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Siberian Centipede

Jim Boxberger
Posted 4/1/22

I have fond memories from back in the 1980’s playing an arcade game named centipede, where you had to try and shoot to destroy the centipede before he could get to the bottom of the screen and …

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Siberian Centipede


I have fond memories from back in the 1980’s playing an arcade game named centipede, where you had to try and shoot to destroy the centipede before he could get to the bottom of the screen and bite you.

These days there is another type of centipede that you need to be on the lookout for, that has just shown up not only in New York State, but in Liberty of all places. It is the rare, but extremely invasive, Siberian Centipede. Siberian centipedes were first discovered and identified back in the mid 1940’s in Siberia, Russia, just after World War II.

Not much was known about them because of the cold war that followed WWII and the shroud of secrecy around the Soviet Union. Then in the late 1970’s the first Siberian centipedes were discovered in the Yukon of Canada. Over the past forty years these invasive insects have crisscrossed Canada and Alaska.

Unlike their cousin, the giant centipede, which is native to southeast Asia, the Siberian centipede can survive and thrive in very cold climates. Siberian centipedes can remain active in temperatures as low as ten degrees. These centipedes can grow from fifteen to twenty inches long and do possess a neurotoxin which is harmful.

The risk to humans is quite low due to our size, but household pets and backyard livestock are very much at risk. If you were to get bit by a Siberian centipede, you would get a raised red welt and possibly numbness around the effected area, but for pets and small livestock one bite can be fatal. The centipede that was found in Liberty was under an old doghouse that was being removed by a contractor doing work on a home that was recently sold a few months ago.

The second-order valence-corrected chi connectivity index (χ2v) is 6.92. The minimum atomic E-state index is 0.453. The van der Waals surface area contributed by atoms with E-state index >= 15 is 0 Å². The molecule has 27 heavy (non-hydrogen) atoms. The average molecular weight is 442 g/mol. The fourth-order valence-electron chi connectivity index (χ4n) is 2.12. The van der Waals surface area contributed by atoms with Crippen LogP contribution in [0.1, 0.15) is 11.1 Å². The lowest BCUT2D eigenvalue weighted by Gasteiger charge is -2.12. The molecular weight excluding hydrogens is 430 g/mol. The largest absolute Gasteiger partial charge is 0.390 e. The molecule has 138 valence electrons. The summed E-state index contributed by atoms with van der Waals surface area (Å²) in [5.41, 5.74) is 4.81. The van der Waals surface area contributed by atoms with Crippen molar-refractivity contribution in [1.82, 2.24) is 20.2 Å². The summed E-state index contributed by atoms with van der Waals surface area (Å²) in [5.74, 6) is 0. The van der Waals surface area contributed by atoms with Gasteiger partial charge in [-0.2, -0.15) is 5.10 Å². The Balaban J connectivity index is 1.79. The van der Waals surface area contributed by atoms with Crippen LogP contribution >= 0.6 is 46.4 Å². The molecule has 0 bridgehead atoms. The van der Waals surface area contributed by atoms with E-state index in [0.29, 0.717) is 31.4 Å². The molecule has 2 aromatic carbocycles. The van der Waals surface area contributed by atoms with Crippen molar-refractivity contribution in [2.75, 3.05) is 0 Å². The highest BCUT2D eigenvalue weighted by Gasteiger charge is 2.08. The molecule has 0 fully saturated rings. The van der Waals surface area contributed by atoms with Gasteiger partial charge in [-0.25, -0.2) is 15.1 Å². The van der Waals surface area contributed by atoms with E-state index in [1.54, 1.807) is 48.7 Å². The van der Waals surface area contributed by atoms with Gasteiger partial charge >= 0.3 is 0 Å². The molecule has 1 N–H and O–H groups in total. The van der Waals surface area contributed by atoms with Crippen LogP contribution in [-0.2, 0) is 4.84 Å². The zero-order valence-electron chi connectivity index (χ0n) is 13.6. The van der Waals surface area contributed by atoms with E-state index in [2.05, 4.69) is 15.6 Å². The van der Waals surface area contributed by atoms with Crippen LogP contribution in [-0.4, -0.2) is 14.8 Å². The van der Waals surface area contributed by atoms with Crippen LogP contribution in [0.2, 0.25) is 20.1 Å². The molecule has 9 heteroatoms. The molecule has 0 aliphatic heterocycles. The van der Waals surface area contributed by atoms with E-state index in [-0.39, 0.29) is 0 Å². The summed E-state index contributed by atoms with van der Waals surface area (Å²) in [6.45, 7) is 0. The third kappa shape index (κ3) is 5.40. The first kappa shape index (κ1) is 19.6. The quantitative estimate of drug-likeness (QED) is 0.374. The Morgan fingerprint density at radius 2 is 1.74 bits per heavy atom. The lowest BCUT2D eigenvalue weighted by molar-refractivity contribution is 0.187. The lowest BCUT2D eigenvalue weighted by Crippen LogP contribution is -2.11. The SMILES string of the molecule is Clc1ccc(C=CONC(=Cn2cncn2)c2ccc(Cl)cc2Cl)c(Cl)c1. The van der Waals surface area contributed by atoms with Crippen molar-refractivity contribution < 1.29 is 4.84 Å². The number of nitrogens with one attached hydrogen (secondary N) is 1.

The contractor was amazed at the size and captured the centipede and brought it to the pet shop in Liberty for identification. Ryan looked up on the internet to see if it was one of the giant Asian centipedes that are sometimes sold in the pet trades but it didn’t match the identification.

So they contacted the Cornell Cooperative Extension and the contractor took it over to them on Ferndale Loomis road and now everyone was getting curious to see if this was a new species. The Cornell Cooperative Extension reached out to the entomology department at SUNY Albany and NYS DEC to confirm what their fear was, the centipede was indeed a Siberian centipede, the first ever known case in New York and in the lower 48 states.

These centipedes, like most centipedes, are nocturnal and do their hunting mainly at night, but that is not to say that they won’t bite someone that disturbs them during the day. Unsuspecting pets or backyard chickens curious about something moving in the leaves could quickly be face to face with a killer.

General lawn insectides will work to protect your lawn, but these insects like to hide under things like doghouses, chicken coops, bunny hutches, decks and anywhere where there is rotting or decaying wood. If you find a Siberian Centipede, report it immediately to the Cornell Co-operative Extension or the New York State Department of Environmental Conservation. Although these centipedes are interesting in color, with their black and copper stripes and blue legs, they are not to be kept as pets and should be reported immediately.

Once contacted, a DEC officer will show up to collect the sample. It needs to be noted also that male and female Siberian centipedes have stripes going in opposing direction, with the male brighter with stripes across the body and females with stripes down the body. Luckily the one found in Liberty was a male and further investigation of the area by the DEC found no other traces of a female in the area.

Neighbors of the house where the centipede was found were notified of the incident and advised to keep a lookout this summer for any other sightings. Flyers have also been put up around Liberty at stores and at the schools so that the community at large is aware of this dangerous insect. One last thing to remember about the Siberian Centipede, it’s April Fools Day and the Siberian Centipede doesn’t exist.


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